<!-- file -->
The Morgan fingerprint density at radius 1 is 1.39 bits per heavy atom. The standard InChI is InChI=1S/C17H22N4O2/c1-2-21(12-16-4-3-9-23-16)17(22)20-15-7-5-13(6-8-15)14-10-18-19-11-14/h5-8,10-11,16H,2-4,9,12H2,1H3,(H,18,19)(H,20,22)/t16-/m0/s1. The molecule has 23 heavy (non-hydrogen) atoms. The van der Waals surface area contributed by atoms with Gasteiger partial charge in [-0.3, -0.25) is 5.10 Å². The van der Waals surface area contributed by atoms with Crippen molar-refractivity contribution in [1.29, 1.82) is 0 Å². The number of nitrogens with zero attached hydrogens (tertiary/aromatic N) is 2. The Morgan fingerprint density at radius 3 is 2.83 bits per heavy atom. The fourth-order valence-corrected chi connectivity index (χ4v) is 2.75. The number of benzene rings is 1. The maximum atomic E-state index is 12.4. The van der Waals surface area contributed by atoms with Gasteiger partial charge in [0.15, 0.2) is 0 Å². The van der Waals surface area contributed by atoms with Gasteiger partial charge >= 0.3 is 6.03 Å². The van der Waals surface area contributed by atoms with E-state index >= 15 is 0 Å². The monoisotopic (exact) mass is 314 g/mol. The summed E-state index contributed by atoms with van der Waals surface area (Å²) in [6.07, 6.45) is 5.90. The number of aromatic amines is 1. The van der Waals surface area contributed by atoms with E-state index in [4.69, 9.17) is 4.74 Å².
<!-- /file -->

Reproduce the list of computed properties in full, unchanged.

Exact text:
The Morgan fingerprint density at radius 1 is 1.39 bits per heavy atom. The standard InChI is InChI=1S/C17H22N4O2/c1-2-21(12-16-4-3-9-23-16)17(22)20-15-7-5-13(6-8-15)14-10-18-19-11-14/h5-8,10-11,16H,2-4,9,12H2,1H3,(H,18,19)(H,20,22)/t16-/m0/s1. The molecule has 23 heavy (non-hydrogen) atoms. The van der Waals surface area contributed by atoms with Gasteiger partial charge in [-0.3, -0.25) is 5.10 Å². The van der Waals surface area contributed by atoms with Crippen molar-refractivity contribution in [1.29, 1.82) is 0 Å². The number of nitrogens with zero attached hydrogens (tertiary/aromatic N) is 2. The Morgan fingerprint density at radius 3 is 2.83 bits per heavy atom. The fourth-order valence-corrected chi connectivity index (χ4v) is 2.75. The number of benzene rings is 1. The maximum atomic E-state index is 12.4. The van der Waals surface area contributed by atoms with Gasteiger partial charge in [0.15, 0.2) is 0 Å². The van der Waals surface area contributed by atoms with Gasteiger partial charge >= 0.3 is 6.03 Å². The van der Waals surface area contributed by atoms with E-state index >= 15 is 0 Å². The monoisotopic (exact) mass is 314 g/mol. The summed E-state index contributed by atoms with van der Waals surface area (Å²) in [6.07, 6.45) is 5.90. The number of aromatic amines is 1. The van der Waals surface area contributed by atoms with E-state index in [4.69, 9.17) is 4.74 Å².